“NCDHHS’ problem gambling program has 63 trained clinicians on the provider registry, as well as nine individuals who can provide peer support. We remain committed to expanding both services to individuals experiencing problem gambling and supporting our behavioral health workforce. Doing so ensures that more individuals can access services when and where they need them.”

Translation: The state will now devote $3 million annually to responsible gambling campaigns and problem gambling treatment in North Carolina. For perspective, that’s more than Nevada, and so are its 63 trained clinicians and nine support specialists.

That said, $3 million is not a lot of money when you plan to beef up your resources and need to run marketing campaigns to spread the word.

Problem gambling concerns are real and valid

NPR’s story featured a man named Monroe who played low-limit electronics craps while being interviewed. He used to have a gambling problem that led to chasing losses during marathon sessions.

Now, he practices responsible gambling behaviors. He set a $50 daily limit and told NPR he was happy to walk around the casino with $13 remaining in his budget.

The change came as a result of receiving formal treatment—something only 1% of the estimated seven million Americans with gambling disorders are receiving. It’s a chicken-or-egg scenario: compulsive gamblers do not like to seek help, so many providers do not offer it.

As a result, those with gambling disorders do not know where to find help. Which, in turn, creates a major problem.

As of FY2022, many states allotted less than $1 million to problem gambling efforts. The national average was 38 cents per capita on the state level with no additional federal funding, translating to around $2.2 million per state.

Responsible gambling resources in NC are optimistic, but is it enough?

N.C.’s responsible gambling efforts become even more important when bettors can sit in front of a screen and place wagers around the clock. North Carolina’s allotted $3 million puts it above the national average.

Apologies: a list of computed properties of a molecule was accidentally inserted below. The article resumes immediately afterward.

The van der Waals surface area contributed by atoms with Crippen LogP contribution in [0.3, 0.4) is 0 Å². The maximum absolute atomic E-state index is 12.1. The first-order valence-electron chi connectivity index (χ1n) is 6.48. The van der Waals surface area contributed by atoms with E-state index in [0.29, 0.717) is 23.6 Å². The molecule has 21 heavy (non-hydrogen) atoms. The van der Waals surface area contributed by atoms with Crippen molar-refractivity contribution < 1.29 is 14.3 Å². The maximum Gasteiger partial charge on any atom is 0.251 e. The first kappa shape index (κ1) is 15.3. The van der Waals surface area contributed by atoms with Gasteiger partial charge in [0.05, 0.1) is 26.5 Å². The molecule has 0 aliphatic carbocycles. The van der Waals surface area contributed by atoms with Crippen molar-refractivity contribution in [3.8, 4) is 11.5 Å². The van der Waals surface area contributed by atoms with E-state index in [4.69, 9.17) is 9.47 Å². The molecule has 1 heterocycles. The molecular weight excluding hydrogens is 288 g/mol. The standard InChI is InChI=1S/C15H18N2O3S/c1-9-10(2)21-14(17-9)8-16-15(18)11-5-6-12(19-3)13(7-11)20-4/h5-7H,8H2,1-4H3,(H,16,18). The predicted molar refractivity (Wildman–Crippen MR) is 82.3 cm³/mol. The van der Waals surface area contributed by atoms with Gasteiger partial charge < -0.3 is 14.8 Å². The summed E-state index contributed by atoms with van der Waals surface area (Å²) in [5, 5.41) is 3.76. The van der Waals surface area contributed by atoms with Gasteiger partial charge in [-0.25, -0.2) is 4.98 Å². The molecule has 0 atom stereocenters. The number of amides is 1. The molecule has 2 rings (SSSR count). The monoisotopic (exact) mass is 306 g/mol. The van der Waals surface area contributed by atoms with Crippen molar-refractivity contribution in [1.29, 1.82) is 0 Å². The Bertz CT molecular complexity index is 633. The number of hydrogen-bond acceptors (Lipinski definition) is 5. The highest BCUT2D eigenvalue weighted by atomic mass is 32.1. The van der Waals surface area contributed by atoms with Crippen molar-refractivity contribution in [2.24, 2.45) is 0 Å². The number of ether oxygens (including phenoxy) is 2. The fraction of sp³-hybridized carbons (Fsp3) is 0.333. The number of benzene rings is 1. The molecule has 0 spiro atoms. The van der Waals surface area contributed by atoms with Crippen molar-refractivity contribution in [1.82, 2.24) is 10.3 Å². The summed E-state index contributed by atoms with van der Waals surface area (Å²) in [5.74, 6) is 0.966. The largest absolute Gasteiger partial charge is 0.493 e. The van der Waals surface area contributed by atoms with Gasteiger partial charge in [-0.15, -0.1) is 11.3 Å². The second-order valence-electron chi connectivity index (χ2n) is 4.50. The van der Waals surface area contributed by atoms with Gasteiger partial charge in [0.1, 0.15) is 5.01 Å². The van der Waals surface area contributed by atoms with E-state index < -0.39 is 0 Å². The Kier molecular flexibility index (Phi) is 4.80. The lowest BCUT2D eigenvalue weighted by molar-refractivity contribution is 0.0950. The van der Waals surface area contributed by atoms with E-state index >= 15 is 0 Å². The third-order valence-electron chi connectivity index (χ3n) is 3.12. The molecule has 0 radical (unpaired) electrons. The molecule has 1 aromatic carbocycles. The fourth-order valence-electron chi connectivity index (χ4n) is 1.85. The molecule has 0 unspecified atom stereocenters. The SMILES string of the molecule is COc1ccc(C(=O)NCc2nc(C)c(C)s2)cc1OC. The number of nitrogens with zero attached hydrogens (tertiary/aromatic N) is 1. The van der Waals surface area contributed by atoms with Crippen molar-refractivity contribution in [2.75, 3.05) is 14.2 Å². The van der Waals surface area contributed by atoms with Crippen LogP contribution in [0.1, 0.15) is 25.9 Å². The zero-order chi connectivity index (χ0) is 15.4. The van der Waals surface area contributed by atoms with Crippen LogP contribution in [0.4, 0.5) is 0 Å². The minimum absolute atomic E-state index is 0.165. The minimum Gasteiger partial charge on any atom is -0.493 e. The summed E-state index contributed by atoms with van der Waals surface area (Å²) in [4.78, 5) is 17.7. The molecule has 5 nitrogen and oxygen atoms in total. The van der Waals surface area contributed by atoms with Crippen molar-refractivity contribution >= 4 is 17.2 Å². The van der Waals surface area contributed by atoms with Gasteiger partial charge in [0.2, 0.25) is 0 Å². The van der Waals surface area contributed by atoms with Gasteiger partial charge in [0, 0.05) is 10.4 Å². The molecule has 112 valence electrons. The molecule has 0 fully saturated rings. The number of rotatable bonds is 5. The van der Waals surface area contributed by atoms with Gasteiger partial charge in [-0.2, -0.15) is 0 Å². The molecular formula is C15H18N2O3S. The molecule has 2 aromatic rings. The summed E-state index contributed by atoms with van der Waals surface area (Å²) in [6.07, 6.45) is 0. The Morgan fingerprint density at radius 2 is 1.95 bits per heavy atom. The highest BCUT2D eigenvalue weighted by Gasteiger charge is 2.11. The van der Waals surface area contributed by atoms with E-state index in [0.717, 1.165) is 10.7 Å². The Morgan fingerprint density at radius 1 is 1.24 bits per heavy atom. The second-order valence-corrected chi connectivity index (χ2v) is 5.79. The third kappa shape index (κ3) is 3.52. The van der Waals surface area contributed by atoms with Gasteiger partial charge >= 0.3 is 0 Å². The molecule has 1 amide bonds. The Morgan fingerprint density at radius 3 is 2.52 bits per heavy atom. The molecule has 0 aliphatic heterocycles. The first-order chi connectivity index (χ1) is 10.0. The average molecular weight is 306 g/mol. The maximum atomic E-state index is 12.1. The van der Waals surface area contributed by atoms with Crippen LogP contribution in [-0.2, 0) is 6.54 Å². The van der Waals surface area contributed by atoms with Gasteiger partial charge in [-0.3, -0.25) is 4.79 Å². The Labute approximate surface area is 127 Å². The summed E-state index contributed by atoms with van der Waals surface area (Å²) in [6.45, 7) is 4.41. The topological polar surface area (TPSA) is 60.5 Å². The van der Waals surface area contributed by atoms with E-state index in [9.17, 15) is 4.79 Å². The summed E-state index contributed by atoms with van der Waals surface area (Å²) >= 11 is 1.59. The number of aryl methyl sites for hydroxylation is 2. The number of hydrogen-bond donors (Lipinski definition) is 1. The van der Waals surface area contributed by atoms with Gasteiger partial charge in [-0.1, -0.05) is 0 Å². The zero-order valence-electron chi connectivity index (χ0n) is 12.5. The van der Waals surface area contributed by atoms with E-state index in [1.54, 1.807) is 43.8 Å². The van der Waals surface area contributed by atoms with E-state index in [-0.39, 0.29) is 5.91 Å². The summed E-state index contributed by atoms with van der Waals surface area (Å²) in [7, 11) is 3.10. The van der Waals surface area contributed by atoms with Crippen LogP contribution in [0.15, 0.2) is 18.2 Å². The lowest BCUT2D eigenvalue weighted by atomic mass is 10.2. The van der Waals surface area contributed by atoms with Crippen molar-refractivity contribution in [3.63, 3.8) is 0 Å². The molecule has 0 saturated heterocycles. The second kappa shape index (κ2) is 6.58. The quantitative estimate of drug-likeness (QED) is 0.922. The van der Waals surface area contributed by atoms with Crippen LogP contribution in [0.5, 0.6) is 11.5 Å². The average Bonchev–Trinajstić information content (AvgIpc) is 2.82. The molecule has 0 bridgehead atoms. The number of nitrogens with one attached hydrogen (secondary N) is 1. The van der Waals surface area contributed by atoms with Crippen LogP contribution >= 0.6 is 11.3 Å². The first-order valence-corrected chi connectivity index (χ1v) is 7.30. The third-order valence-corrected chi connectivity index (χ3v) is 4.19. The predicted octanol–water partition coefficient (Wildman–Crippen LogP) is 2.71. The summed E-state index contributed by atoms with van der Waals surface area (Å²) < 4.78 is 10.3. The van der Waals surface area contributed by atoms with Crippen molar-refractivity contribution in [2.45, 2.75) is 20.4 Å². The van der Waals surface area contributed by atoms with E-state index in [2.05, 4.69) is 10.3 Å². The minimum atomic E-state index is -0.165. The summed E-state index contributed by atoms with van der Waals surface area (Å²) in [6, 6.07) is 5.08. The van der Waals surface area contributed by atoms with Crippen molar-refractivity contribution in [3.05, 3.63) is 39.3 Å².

However, many states failed to spend all of their allocated budgets. Some of that was because of COVID restrictions and shutdowns in early 2022, so it won’t be an excuse moving forward.

Only Oregon, Massachusetts, Delaware, and Nebraska allocated more than $1 per person. Massachusetts had the highest absolute allocation, too, at $11 million.

Still, nationwide spending on problem gambling increased by 11% in 2022, totaling $104.3 million.

It’s too early to tell if these numbers are good enough or simply a step in the right direction. Finding solutions will cost a lot of time, effort, money, and other resources. Making those solutions available and socially acceptable to pursue will cost more.

Gambling, by definition, involves risk. We always need to take a proactive approach to N.C. problem gambling because there will always be those in need of treatment. If NCDHHS uses its resources wisely, it can set an example for the rest of the nation.

More success leads to increased funding in future years. It also makes a case to garner federal attention.

This is only the beginning.

About the Author

Hill Kerby

Hill Kerby is a proponent of safe, legal betting in North Carolina, and is grateful to be able to contribute to growing the industry. He has a background in poker, sports, and psychology, all of which he incorporates into his writing.